Looking for the best French gifts on Etsy? Voilà. While I’ve been an Etsy shopkeeper for forever, I’ve only recently become more of an Etsy shopper, and I’ve bought more excellent stuff on Etsy this year than anywhere else. (Like: vintage maps of Europe, an Animal Crossing-themed print for a friend, and a vinyl Bruce Springsteen sticker, because for 2021 I decided to be the sort of person who cares a lot about stickers.) A couple quick things, as we begin our search for the best French gifts on Etsy (noting: no vintage, no clothing, as those are separate searches!!). As someone who ships from France to the U.S. literally all the time, it’s actually very straightforward and fast: Look for shipment via service called Colissimo, which is the national post carrier’s shipping plan. From Paris to the U.S. it can take as few as four days, though usually it’s closer to seven. And there shouldn’t be customs charges for any of these products (as they’re under the price that would incur them.) Keep an …
The list of the top cities to visit in France that aren’t Paris begins with Lille and goes all the way south to Nice: Mon dieu, there’s a lot of France that isn’t Paris! Paris can be cold (both climatologically and interpersonally), it’s expensive, the weather’s terrible — yes, it’s beautiful, but so is Lyon! And Lyon’s cheaper, friendlier, and both sunnier and snowier!
It wasn’t until I moved to France that I started to read fiction about World War II, especially stories set there. This is my most recent reading list of the best books set in World War II France — and though it comes in the middle of the list, go with Irène Némirovsky’s Suite Française first — all of these books are gorgeously written, but only Suite Française was written gorgeously while the author was under threat of deportation to the Nazi death camps. (And indeed, she died at 39 at Auschwitz.) The story of the book’s survival is worth a movie of its own, as it was saved by Némirovsky’s daughter for over 60 years and only published in 2004. It’s a miracle that her book survived — and a testament to the power of writing, that after all this time, her voice can still be heard.
God knows that a trip to Paris could take a lifetime. If that’s not available, whatever works will do, whether you have three months, three weeks, three days, or just enough time to hop into town between an early-morning arrival and a late-night connection. For many people, though, Paris is one part of a trip to France. But where to head for the second half?
So what are the best flea markets in France? The French take their flea markets very, very seriously, and these events are hugely popular. Plan in advance for accommodations or risk staying out of town.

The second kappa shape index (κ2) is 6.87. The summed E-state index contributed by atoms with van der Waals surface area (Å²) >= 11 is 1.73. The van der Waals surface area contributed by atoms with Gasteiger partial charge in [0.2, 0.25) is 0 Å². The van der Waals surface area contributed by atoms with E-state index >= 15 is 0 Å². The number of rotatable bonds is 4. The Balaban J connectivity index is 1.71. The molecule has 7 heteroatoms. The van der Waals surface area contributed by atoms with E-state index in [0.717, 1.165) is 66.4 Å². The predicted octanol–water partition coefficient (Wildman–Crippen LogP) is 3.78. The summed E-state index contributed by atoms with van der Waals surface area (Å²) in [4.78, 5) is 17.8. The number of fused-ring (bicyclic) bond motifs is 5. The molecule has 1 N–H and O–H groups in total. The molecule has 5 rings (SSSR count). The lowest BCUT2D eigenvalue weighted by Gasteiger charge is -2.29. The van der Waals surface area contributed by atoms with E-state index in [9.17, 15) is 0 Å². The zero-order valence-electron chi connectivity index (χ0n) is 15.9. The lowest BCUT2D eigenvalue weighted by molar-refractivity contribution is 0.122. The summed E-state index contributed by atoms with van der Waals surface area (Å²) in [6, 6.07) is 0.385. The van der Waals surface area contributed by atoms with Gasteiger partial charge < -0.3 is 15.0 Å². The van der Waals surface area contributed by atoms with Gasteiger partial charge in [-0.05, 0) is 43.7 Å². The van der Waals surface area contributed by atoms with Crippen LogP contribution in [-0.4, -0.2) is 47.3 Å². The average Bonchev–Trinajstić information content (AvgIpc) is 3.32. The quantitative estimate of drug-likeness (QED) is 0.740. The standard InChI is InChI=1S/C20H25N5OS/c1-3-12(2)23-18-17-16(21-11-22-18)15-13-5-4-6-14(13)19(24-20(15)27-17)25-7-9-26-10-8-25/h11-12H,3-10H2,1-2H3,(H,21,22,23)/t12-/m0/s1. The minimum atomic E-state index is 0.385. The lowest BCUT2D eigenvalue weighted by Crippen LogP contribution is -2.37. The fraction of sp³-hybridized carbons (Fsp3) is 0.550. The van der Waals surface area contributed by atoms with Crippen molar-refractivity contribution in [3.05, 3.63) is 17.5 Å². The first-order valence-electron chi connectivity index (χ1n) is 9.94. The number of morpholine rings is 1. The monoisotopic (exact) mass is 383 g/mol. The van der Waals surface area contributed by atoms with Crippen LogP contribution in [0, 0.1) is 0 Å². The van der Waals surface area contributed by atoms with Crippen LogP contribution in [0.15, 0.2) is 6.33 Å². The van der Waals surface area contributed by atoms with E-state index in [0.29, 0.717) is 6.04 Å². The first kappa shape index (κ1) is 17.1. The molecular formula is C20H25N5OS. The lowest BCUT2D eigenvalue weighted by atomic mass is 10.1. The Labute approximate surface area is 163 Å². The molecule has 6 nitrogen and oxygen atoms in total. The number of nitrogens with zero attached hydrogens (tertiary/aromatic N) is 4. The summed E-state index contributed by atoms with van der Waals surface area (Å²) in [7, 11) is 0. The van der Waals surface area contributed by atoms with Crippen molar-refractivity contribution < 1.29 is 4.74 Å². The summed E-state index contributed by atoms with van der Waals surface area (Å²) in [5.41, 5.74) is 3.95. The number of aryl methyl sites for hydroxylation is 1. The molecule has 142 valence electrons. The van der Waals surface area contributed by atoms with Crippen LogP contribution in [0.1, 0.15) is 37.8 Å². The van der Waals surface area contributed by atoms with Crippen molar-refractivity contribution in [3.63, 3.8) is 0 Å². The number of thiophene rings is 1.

This post is newly popular since Kaysersberg has recently been in the news. God bless Anthony Bourdain, a true embodiment of the best of France (his father’s home) and his native New Jersey, with all of the passions of the former and the humor and sagacity of the latter. Weekend destination: Kaysersberg, Alsace Why: It’s the prettiest village in France! Also, hiking.
Destination: Roseraie du Val-de-Marne What’s happening: This is an unbelievably beautiful rose garden within easy reach of central Paris. How I got there: The stupid way. Don’t go this way. Instead of entering the garden into my phone like an adult, I instead headed for the town where it’s located: L’Haÿ-les-Roses. I took the RER B to Parc de Sceaux (well worth its own field trip). From Parc de Sceaux, I had a 20-minute walk — to the center of town. From there, realizing my error, I had another 20-minute walk to the garden itself. On the way back, I went the smart way: Bus 172 to Bourg-le-Reine RER B. That, unlike the original trip, was a snap — about 40 minutes door [of bus] to door [of my apartment].
Here’s why it’s easier than ever to move to France. And this is not a fake reason like, “Because you’ve never been less scared in your whole life!” or “Because after a lifetime of saying Oui mais non! the only answer must be Non mais ouiiiii!” There are a million ways to live full- or part-time in France — this is just mine; if you’re a student, spouse, fiancé, entrepreneur, artist, whatever, there’s a different path and an entirely different set of paperwork to assemble. And this does not pertain to work visas. Work visas? I have literally no idea.
As part of working on my book, I’ve been re-watching a few of my favorite movies about love: Eternal Sunshine of the Spotless Mind, Weekend (the U.K. one, not the French one), and Before Sunset, among them. The one I love most is Blue Is the Warmest Color. I am writing about it today because I realized I wanted to officially declare it my movie of France. I won’t summarize the plot beyond its most basic points: Two women fall in love. Complications ensue. I loved it when I first saw it, because I thought it was remarkably clear-eyed about a certain kind of love. I believe that with love, although we have a spectrum of choices, most relationships of some duration fall into one of two categories: relationships of convenience and true, crazy, harrowing love. This film, obviously, is about the latter.
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